Antidepressant Use and Breast Cancer: Exploring a New Threat
Research has found a suspicious link between the use of anti-depressant medication and some very unpleasant side effects including headaches, stomach aches, nervousness, increased risk of miscarriage, autism and suicidal thoughts. But that’s not all. With results from 61 different studies, researchers are once again pointing a finger at anti-depressants. This time, they are saying that women who take a selective serotonin re-uptake inhibitor (SSRI) antidepressant are at a higher risk of developing breast cancer.
Women are among the top users of the 27 million Americans who take antidepressants on a regular basis. In fact, women are diagnosed more than twice as much as men with Major Depressive Disorder and three times more frequently diagnosed with enduring depression known as Dysthymic Disorder. The link between the use of antidepressants and breast cancer is alarming due to the fact that the Alliance for Human Research Protection reports that one woman out of eight will be diagnosed with breast cancer at some point in her life. Not only is breast cancer an issue with the number of women taking antidepressants, but also the fact that antidepressant use is linked to birth defects, threatening the health of not only women but also children.
To make matters more complicated, antidepressants are prescribed to women on a regular basis for a wide number of non-depression related health conditions such as eating disorders, hot flashes and headaches. Overall, antidepressants fall in line only behind painkillers and cholesterol-lowering drugs in terms of the amount of prescriptions written.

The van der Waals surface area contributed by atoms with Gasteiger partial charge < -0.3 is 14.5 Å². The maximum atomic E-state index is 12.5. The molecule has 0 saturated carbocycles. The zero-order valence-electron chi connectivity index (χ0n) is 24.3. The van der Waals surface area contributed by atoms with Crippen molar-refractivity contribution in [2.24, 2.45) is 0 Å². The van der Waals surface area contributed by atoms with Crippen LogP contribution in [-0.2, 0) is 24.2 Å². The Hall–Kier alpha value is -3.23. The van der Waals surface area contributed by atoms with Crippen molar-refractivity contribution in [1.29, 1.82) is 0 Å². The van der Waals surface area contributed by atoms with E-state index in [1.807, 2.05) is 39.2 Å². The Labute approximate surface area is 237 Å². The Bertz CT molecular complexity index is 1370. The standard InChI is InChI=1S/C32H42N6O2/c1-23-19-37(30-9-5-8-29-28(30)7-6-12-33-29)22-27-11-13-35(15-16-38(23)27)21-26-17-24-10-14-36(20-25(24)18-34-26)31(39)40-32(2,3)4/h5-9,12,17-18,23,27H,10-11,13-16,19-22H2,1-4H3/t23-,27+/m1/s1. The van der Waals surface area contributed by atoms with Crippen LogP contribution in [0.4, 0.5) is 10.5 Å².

No One Knows
There is mounting concern, however, that the critical association between antidepressant use and breast cancer is not being taken seriously enough. One observation is that the link is being buried for fear that the pharmaceutical and medical industry may suffer financial loss if such information were to be “front page news”, so to speak. Much of the evidence that realizes the imminent danger of antidepressants is never seen by the public or study results are so skewed that a relationship is very hard to demonstrate. Pharmaceutical industry ghost writers far too often paint a rather rosy picture of antidepressants and other drugs, downplaying the side effects, in order to increase sales.
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The Alliance for Human Research Protection states that the use of antidepressants in America has doubled between 1996 and 2005 while studies have indicated a scary link to health conditions such as increased risk of stroke, heart disease and psychological problems. We can now, unfortunately, add an increased risk of breast cancer to this list.